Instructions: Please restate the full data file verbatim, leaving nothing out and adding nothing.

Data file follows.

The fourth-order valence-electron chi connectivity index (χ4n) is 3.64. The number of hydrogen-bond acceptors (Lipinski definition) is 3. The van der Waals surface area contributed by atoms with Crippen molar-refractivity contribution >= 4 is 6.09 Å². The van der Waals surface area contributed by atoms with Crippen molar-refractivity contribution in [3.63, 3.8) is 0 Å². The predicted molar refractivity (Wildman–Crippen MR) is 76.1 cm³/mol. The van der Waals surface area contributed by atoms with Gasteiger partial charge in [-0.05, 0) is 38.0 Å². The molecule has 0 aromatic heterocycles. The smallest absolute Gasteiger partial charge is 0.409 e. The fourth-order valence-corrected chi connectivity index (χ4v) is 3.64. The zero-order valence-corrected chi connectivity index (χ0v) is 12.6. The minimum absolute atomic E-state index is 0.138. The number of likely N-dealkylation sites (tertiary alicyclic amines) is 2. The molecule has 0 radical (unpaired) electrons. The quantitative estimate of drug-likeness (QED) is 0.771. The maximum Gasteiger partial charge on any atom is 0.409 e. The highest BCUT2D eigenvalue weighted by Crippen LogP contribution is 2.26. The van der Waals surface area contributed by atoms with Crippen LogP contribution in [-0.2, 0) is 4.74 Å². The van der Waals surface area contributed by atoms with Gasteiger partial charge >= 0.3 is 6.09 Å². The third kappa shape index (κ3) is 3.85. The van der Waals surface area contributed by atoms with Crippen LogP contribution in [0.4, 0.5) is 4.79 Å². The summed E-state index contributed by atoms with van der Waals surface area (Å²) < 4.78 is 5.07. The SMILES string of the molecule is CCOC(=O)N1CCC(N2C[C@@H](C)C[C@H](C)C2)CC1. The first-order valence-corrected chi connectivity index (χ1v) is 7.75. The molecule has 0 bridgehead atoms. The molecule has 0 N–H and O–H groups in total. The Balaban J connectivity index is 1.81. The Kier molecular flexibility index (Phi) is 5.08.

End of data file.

The fourth-order valence-electron chi connectivity index (χ4n) is 3.64. The number of hydrogen-bond acceptors (Lipinski definition) is 3. The van der Waals surface area contributed by atoms with Crippen molar-refractivity contribution >= 4 is 6.09 Å². The van der Waals surface area contributed by atoms with Crippen molar-refractivity contribution in [3.63, 3.8) is 0 Å². The predicted molar refractivity (Wildman–Crippen MR) is 76.1 cm³/mol. The van der Waals surface area contributed by atoms with Gasteiger partial charge in [-0.05, 0) is 38.0 Å². The molecule has 0 aromatic heterocycles. The smallest absolute Gasteiger partial charge is 0.409 e. The fourth-order valence-corrected chi connectivity index (χ4v) is 3.64. The zero-order valence-corrected chi connectivity index (χ0v) is 12.6. The minimum absolute atomic E-state index is 0.138. The number of likely N-dealkylation sites (tertiary alicyclic amines) is 2. The molecule has 0 radical (unpaired) electrons. The quantitative estimate of drug-likeness (QED) is 0.771. The maximum Gasteiger partial charge on any atom is 0.409 e. The highest BCUT2D eigenvalue weighted by Crippen LogP contribution is 2.26. The van der Waals surface area contributed by atoms with Crippen LogP contribution in [-0.2, 0) is 4.74 Å². The van der Waals surface area contributed by atoms with Gasteiger partial charge >= 0.3 is 6.09 Å². The third kappa shape index (κ3) is 3.85. The van der Waals surface area contributed by atoms with Crippen LogP contribution in [0.4, 0.5) is 4.79 Å². The summed E-state index contributed by atoms with van der Waals surface area (Å²) < 4.78 is 5.07. The SMILES string of the molecule is CCOC(=O)N1CCC(N2C[C@@H](C)C[C@H](C)C2)CC1. The first-order valence-corrected chi connectivity index (χ1v) is 7.75. The molecule has 0 bridgehead atoms. The molecule has 0 N–H and O–H groups in total. The Balaban J connectivity index is 1.81. The Kier molecular flexibility index (Phi) is 5.08.